A Smart Start to Your New Work Year? Determining What To End.

Dawn Burke Books, Business Development, Career Advice, Change, Change Management, Coaching, Communication, Dawn Burke, Driving Productivity, Employee Coaching, Good HR, Uncategorized

Does this sound familiar? It’s the first month of the work year. You’re a little happy to be back (you love your kids but…). Although your inbox is overwhelming, you’re ready to start fresh in the new year. You’re working on your yearly kickoff meeting, excited about your new strategy, and have resolved to manage your time better. You’re starting to feel, dare I say, excited.

Until suddenly you don’t. Your chronically absent employee decides to extend his holiday vacation a few more days (it’s all good, he’s cool with taking it unpaid). Your unorganized boss drops a nasty project your way with an impossible deadline (but the board needs it). The peer you must partner with shot you some passive aggressiveness, again. This fresh year suddenly feels like the last one, baggage and all.

In all your planning you forgot one thing: an intentional strategy to end all nonsense getting in your way. Nonsense including ending that toxic relationship, that poor employee performance, or your habits that are stalling results. Even worse, they are breaking your spirit. 

Endings are necessary and shouldn’t be viewed with dread. Ending things that take up too much mental energy is healthy, especially in the workplace. I read a great book by Dr. Henry Cloud called Necessary Endings: The Employees, Businesses, and Relationships That All of Us Have To Give Up In Order To Move Forward.  Here are a few suggestions to contemplate as you consider your “endings.”

  1. Get very clear on why you need to end something. I mean, you know it is time to get rid of Jimmy, but why? If it’s, his incessant recapping of the entire Star Wars saga annoying the crap out of you (i.e., “did you notice, how in Episode 5, Boba Fett’s helmet was blue and not grey, which signifies…”)  your trigger finger is firing off too quickly.  That ending isn’t technically necessary.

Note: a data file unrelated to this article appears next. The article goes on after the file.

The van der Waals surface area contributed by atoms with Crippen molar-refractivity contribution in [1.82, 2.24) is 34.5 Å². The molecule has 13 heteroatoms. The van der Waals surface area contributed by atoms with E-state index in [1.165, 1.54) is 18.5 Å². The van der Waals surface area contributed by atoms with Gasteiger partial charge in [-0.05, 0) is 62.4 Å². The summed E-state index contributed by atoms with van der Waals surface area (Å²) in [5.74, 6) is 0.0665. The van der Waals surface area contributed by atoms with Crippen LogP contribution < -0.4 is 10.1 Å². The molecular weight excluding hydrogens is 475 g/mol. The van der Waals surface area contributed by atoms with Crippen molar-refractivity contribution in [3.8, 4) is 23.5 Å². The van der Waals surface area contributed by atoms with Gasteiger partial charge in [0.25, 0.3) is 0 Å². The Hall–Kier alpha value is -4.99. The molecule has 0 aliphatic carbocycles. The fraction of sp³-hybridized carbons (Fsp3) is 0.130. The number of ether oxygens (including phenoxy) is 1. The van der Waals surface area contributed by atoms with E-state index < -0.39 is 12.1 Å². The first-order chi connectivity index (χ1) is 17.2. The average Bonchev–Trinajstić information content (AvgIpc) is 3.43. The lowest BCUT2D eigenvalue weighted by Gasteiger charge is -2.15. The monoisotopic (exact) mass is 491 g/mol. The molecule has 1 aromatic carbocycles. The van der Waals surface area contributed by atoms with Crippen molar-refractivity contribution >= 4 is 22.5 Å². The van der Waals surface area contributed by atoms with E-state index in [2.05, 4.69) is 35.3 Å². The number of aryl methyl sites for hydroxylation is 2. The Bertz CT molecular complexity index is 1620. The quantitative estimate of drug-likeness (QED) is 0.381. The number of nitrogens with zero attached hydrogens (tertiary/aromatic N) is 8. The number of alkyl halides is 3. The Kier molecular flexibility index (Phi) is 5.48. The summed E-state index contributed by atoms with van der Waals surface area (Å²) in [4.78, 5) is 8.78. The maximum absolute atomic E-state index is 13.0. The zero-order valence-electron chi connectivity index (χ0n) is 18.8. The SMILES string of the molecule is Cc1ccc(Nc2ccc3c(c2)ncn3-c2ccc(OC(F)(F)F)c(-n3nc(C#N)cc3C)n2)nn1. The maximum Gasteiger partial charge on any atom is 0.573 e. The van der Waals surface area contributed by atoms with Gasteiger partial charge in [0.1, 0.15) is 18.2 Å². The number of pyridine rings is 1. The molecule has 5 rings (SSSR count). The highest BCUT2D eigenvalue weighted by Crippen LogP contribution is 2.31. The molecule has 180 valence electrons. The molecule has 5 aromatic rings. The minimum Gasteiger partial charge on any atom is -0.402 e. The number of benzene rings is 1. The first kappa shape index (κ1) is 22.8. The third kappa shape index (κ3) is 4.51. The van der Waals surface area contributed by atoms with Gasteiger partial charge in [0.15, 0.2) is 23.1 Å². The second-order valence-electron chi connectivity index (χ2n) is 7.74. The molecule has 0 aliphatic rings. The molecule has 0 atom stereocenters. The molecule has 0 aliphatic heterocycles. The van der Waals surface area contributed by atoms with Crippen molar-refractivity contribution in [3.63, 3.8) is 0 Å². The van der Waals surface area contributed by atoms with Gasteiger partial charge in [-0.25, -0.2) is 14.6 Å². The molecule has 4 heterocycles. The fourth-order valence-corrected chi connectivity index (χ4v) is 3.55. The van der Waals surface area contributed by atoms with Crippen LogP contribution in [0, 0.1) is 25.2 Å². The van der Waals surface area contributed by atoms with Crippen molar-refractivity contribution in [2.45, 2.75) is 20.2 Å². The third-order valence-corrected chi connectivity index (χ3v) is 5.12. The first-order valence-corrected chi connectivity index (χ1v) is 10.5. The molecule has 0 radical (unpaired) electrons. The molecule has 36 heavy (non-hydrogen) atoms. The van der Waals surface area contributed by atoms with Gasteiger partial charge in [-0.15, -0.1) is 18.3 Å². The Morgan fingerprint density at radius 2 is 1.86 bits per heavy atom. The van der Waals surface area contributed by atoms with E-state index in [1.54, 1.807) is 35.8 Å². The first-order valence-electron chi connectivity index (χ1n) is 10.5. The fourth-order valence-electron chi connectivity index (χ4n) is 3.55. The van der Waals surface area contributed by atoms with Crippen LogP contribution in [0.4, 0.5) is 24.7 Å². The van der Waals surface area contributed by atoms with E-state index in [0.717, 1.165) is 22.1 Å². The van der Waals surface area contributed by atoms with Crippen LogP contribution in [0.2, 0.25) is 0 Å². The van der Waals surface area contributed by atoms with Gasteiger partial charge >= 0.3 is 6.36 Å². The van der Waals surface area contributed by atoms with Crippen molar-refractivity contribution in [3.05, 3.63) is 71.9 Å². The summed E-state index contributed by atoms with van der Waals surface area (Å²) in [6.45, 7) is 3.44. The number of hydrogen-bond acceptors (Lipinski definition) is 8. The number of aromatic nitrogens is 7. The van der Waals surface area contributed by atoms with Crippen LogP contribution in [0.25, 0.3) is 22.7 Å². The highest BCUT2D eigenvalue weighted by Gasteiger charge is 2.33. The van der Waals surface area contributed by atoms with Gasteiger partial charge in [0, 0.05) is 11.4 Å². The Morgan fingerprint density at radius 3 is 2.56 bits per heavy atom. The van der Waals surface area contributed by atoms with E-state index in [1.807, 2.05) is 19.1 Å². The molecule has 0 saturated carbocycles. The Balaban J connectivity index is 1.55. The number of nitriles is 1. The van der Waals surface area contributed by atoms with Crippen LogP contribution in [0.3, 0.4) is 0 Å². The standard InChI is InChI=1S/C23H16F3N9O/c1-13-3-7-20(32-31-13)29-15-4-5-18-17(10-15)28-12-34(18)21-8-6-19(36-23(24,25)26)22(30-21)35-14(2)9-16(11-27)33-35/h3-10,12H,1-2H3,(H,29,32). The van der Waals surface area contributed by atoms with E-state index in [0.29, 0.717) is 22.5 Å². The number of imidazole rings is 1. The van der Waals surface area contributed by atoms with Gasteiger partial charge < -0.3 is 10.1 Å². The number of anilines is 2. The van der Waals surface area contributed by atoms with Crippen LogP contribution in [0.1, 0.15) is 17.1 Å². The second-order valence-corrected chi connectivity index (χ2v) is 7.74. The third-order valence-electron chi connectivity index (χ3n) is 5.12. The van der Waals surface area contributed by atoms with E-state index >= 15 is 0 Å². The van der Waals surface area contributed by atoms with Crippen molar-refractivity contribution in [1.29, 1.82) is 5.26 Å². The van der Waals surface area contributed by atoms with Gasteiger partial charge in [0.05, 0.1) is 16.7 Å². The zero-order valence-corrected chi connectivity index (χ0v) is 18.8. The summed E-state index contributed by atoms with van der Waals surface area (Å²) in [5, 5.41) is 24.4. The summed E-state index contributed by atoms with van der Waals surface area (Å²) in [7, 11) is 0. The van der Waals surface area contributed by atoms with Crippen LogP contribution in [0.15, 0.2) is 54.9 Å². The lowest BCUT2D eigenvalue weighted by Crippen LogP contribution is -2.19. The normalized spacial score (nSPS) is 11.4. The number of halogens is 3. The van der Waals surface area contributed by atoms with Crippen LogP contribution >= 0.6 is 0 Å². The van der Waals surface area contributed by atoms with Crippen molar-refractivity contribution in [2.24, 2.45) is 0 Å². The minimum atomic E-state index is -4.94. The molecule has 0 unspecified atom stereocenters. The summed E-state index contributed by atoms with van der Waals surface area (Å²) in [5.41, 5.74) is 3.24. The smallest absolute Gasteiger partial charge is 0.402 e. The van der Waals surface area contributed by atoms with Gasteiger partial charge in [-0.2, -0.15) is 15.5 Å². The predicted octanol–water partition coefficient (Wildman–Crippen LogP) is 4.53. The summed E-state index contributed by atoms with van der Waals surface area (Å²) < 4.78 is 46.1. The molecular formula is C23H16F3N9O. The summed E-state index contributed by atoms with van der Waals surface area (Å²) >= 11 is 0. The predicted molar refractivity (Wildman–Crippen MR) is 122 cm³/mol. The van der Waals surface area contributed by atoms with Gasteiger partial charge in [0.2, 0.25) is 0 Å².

2. Life Produces To Much Life.” This direct quote from the book is so simple we don’t consider it. High achievers take on a lot including relationships, work projects, and hobbies. Top-achieving companies do as well, which is not a bad thing. However, there is a tipping point. If everything is a priority, then nothing is a priority. Items not relevant to your current strategy, suck mental energy, or break your spirit, should end.
  3. If you don’t normalize endings, your business (or job) can fail. Dr. Cloud explains how all companies have cycles. In my career, I have seen these cycles time and again. I’ve seen times of growth and times to cut back, periods of calm and periods of insanity. During each of these cycles we must assess what is working, and if it is not, how to end it, gracefully. This is normal and necessary. Neglecting to facilitate strategic endings can cause you and your business harm.

If you haven’t included assessing your “necessary endings” as part of your strategic plan, I hope you will consider it. These endings can be the beginning of a very successful year.